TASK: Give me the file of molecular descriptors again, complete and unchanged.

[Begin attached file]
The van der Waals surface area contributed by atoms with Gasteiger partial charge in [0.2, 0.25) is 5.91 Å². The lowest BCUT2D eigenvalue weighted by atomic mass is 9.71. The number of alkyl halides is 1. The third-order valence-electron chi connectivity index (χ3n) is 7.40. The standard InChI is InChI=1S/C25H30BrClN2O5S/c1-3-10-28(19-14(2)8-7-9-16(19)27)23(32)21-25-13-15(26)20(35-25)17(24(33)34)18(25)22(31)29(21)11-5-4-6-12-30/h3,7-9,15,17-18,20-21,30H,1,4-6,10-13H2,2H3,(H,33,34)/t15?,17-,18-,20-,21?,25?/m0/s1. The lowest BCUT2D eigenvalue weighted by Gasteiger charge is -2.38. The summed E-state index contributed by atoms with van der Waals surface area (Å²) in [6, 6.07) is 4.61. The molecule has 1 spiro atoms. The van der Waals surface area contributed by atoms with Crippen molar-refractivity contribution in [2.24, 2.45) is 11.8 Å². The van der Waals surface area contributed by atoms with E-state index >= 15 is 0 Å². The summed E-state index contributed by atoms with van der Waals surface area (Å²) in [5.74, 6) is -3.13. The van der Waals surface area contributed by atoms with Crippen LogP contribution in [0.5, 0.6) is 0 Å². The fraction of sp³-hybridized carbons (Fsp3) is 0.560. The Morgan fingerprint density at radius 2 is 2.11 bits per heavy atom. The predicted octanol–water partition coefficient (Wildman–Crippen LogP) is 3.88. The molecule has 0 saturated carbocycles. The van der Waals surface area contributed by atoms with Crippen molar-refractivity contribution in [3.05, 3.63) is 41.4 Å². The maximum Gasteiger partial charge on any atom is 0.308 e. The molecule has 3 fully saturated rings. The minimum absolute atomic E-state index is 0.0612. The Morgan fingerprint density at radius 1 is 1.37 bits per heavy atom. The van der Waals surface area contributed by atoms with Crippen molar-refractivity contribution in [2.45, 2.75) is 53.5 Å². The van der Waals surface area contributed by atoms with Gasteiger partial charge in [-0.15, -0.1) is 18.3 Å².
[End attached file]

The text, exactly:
The van der Waals surface area contributed by atoms with Gasteiger partial charge in [0.2, 0.25) is 5.91 Å². The lowest BCUT2D eigenvalue weighted by atomic mass is 9.71. The number of alkyl halides is 1. The third-order valence-electron chi connectivity index (χ3n) is 7.40. The standard InChI is InChI=1S/C25H30BrClN2O5S/c1-3-10-28(19-14(2)8-7-9-16(19)27)23(32)21-25-13-15(26)20(35-25)17(24(33)34)18(25)22(31)29(21)11-5-4-6-12-30/h3,7-9,15,17-18,20-21,30H,1,4-6,10-13H2,2H3,(H,33,34)/t15?,17-,18-,20-,21?,25?/m0/s1. The lowest BCUT2D eigenvalue weighted by Gasteiger charge is -2.38. The summed E-state index contributed by atoms with van der Waals surface area (Å²) in [6, 6.07) is 4.61. The molecule has 1 spiro atoms. The van der Waals surface area contributed by atoms with Crippen molar-refractivity contribution in [2.24, 2.45) is 11.8 Å². The van der Waals surface area contributed by atoms with E-state index >= 15 is 0 Å². The summed E-state index contributed by atoms with van der Waals surface area (Å²) in [5.74, 6) is -3.13. The van der Waals surface area contributed by atoms with Crippen LogP contribution in [0.5, 0.6) is 0 Å². The fraction of sp³-hybridized carbons (Fsp3) is 0.560. The Morgan fingerprint density at radius 2 is 2.11 bits per heavy atom. The predicted octanol–water partition coefficient (Wildman–Crippen LogP) is 3.88. The molecule has 0 saturated carbocycles. The van der Waals surface area contributed by atoms with Crippen molar-refractivity contribution in [3.05, 3.63) is 41.4 Å². The maximum Gasteiger partial charge on any atom is 0.308 e. The molecule has 3 fully saturated rings. The minimum absolute atomic E-state index is 0.0612. The Morgan fingerprint density at radius 1 is 1.37 bits per heavy atom. The van der Waals surface area contributed by atoms with Crippen molar-refractivity contribution in [2.45, 2.75) is 53.5 Å². The van der Waals surface area contributed by atoms with Gasteiger partial charge in [-0.15, -0.1) is 18.3 Å².